The Bitterroot Valley, named for the Bitterroot Lily which is the state flower of Montana, offers visitors an vision of the model mountain valley with a narrow, riparian floor covered with fertile farmland and huge cottonwood trees, and encased on both sides by the heavily wooded Bitterroot Range to the west and the more rolling and slightly drier Sapphire Range to the east. The Bitterroot is chock full of history, especially as a major route of Lewis & Clarks Corps of Discovery Expedition. The Bitterroot offers all sorts recreational opportunities as well, and visitors here can enjoy hiking, fishing, mountain biking, skiing, hot springs, boating and some of the best rock climbing in the state. The Bitterroot drew national attention in the summer of 2000 as one of the most highly impacted areas by a complex of uncontrollable wildfires that swept through the rough mountainous terrain, burning over 100,000 acres of land and threatening many of the towns in its path. Since then, the nature has taken over and visitors can witness firsthand the remarkable process of forest regrowth as once charred forest floors are transformed into carpets of grasses, wildflowers and new trees.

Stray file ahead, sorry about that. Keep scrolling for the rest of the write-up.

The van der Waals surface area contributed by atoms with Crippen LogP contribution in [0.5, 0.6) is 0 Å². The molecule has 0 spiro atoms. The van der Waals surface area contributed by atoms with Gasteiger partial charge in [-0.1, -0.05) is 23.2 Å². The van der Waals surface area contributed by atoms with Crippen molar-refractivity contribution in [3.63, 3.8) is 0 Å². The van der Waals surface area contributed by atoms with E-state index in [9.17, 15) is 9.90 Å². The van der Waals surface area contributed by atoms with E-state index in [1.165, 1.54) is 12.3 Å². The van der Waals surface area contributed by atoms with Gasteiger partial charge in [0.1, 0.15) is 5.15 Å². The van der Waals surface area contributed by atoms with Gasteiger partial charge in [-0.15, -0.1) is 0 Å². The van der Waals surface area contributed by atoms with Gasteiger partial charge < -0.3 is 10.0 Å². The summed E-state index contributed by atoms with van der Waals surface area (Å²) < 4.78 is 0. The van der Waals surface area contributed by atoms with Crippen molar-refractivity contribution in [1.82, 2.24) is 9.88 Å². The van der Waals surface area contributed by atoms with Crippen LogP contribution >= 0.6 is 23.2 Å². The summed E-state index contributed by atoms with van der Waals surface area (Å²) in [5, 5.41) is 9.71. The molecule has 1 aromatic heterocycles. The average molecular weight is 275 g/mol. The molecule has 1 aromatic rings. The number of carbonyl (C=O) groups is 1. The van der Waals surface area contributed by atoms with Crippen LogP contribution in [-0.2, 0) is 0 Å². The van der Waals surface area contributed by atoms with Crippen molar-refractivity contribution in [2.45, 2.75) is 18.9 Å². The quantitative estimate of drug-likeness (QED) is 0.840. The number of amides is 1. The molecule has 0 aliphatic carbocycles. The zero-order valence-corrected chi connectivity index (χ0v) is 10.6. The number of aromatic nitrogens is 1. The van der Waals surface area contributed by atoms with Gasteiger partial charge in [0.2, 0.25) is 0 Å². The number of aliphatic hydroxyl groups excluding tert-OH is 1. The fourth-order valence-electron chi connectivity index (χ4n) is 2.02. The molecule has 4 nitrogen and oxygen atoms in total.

The Bitterroot valley links the Missoula area with the eastern Idaho border and Interstate 93 runs its entire course. This route is the same that Lewis and Clark hiked over 150 years ago and makes an excellent day trip from Missoula, designated as a scenic byway its entire length to the Idaho border and beyond. Visitors with enough time for a leisurely side drive should consider taking a small detour from I-93 onto state route 268 from Florence to Hamilton. This drive winds westward through several sleepy Montana hamlets and allows for better views of the Bitterroot mountains with less truck traffic. The towns of the Bitterroot are small but cater to tourists well, with a handful of restaurants, supermarkets and lodging options in each. Visitors will find Darby has the most 'Old Western' style downtown and will notice that Hamilton holds up to its claim as the 'log home building capitol of the world'.